Saturday, March 3, 2007

2001: A Space Odyssey v.s. Solaris

These two sci-fi movies are very comparable in film history. Tarkovsky's Solaris (1972) is often seen as a response to Kubrick's 2001: A Space Odyssey (1968).

2001: A Space Odyssey is full of symbolic meanings. It is a detached view, a presentation without a visible presenter, a visual symphony, about human evolution in relation to technology from prehistory to the future. It offers a place to reflect upon the interrelationship between man and his tool through time. The special effects experimented in the movie was truly pioneering.

For Tarkovsky, cinema's best strength is to observe life, as a mirror for us to look into ourselves. Even as a sci-fi movie, Solaris tries to jump out of the genre by minimizing the special effects while focusing on characters' phychological world. Unlike typical outer-space-themed movies, the mysterious planet solaris interacts with human by duplicating the significant persons in one's life, triggering a dialogue within one's own phyche. Although the story happens in outer-space, it is nevertheless a exploration of our inner-space.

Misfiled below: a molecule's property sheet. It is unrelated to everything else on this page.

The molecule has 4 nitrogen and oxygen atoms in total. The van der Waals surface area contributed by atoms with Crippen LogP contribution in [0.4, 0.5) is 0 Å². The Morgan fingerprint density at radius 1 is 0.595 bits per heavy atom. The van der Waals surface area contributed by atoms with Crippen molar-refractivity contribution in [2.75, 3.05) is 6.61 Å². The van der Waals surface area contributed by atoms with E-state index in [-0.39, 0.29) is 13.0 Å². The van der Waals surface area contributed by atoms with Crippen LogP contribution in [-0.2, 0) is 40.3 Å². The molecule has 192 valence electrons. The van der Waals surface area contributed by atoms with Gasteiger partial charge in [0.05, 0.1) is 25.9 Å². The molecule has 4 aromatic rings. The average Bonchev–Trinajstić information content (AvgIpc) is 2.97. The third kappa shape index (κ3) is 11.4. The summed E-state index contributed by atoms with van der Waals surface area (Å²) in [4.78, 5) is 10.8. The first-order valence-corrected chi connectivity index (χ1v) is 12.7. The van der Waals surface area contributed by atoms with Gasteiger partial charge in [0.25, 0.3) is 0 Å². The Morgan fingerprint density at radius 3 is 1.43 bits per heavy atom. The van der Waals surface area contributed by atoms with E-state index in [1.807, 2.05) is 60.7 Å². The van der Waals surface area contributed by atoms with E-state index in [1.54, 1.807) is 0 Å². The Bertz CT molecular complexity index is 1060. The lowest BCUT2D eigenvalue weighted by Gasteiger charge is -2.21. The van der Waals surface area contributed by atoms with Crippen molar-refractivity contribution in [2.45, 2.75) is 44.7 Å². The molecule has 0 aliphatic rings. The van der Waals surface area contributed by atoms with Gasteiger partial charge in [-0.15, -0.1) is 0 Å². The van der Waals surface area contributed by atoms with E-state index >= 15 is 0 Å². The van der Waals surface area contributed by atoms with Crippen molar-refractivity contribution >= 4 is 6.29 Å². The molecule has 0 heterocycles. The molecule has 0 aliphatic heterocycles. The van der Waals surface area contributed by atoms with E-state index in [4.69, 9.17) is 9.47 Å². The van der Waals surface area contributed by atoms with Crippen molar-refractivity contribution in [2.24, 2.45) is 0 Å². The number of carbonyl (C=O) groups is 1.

If 2001: A Space Odyssey is an objective, loud, high-speed and outward argument, Solaris is a subjective, quiet, slow-paced and inward journey.

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